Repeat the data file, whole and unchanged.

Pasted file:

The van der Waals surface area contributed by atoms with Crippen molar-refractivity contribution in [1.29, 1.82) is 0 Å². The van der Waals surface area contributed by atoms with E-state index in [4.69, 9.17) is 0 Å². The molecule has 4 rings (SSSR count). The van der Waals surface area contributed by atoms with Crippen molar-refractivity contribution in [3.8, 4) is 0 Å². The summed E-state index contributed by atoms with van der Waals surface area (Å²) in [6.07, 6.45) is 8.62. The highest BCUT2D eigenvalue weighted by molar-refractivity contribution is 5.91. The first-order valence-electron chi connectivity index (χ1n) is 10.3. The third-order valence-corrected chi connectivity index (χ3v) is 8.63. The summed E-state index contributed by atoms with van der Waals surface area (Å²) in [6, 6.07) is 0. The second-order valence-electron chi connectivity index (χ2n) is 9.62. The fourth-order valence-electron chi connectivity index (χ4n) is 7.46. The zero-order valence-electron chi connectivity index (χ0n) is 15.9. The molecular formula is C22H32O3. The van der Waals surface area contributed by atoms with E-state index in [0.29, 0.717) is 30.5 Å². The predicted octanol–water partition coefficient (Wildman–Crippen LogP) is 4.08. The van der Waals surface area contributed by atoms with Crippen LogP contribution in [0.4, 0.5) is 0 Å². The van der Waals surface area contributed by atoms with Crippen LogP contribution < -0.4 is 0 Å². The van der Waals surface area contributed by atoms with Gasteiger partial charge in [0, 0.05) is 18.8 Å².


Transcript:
The van der Waals surface area contributed by atoms with Crippen molar-refractivity contribution in [1.29, 1.82) is 0 Å². The van der Waals surface area contributed by atoms with E-state index in [4.69, 9.17) is 0 Å². The molecule has 4 rings (SSSR count). The van der Waals surface area contributed by atoms with Crippen molar-refractivity contribution in [3.8, 4) is 0 Å². The summed E-state index contributed by atoms with van der Waals surface area (Å²) in [6.07, 6.45) is 8.62. The highest BCUT2D eigenvalue weighted by molar-refractivity contribution is 5.91. The first-order valence-electron chi connectivity index (χ1n) is 10.3. The third-order valence-corrected chi connectivity index (χ3v) is 8.63. The summed E-state index contributed by atoms with van der Waals surface area (Å²) in [6, 6.07) is 0. The second-order valence-electron chi connectivity index (χ2n) is 9.62. The fourth-order valence-electron chi connectivity index (χ4n) is 7.46. The zero-order valence-electron chi connectivity index (χ0n) is 15.9. The molecular formula is C22H32O3. The van der Waals surface area contributed by atoms with E-state index in [0.29, 0.717) is 30.5 Å². The predicted octanol–water partition coefficient (Wildman–Crippen LogP) is 4.08. The van der Waals surface area contributed by atoms with Crippen LogP contribution in [0.4, 0.5) is 0 Å². The van der Waals surface area contributed by atoms with Crippen LogP contribution < -0.4 is 0 Å². The van der Waals surface area contributed by atoms with Gasteiger partial charge in [0, 0.05) is 18.8 Å².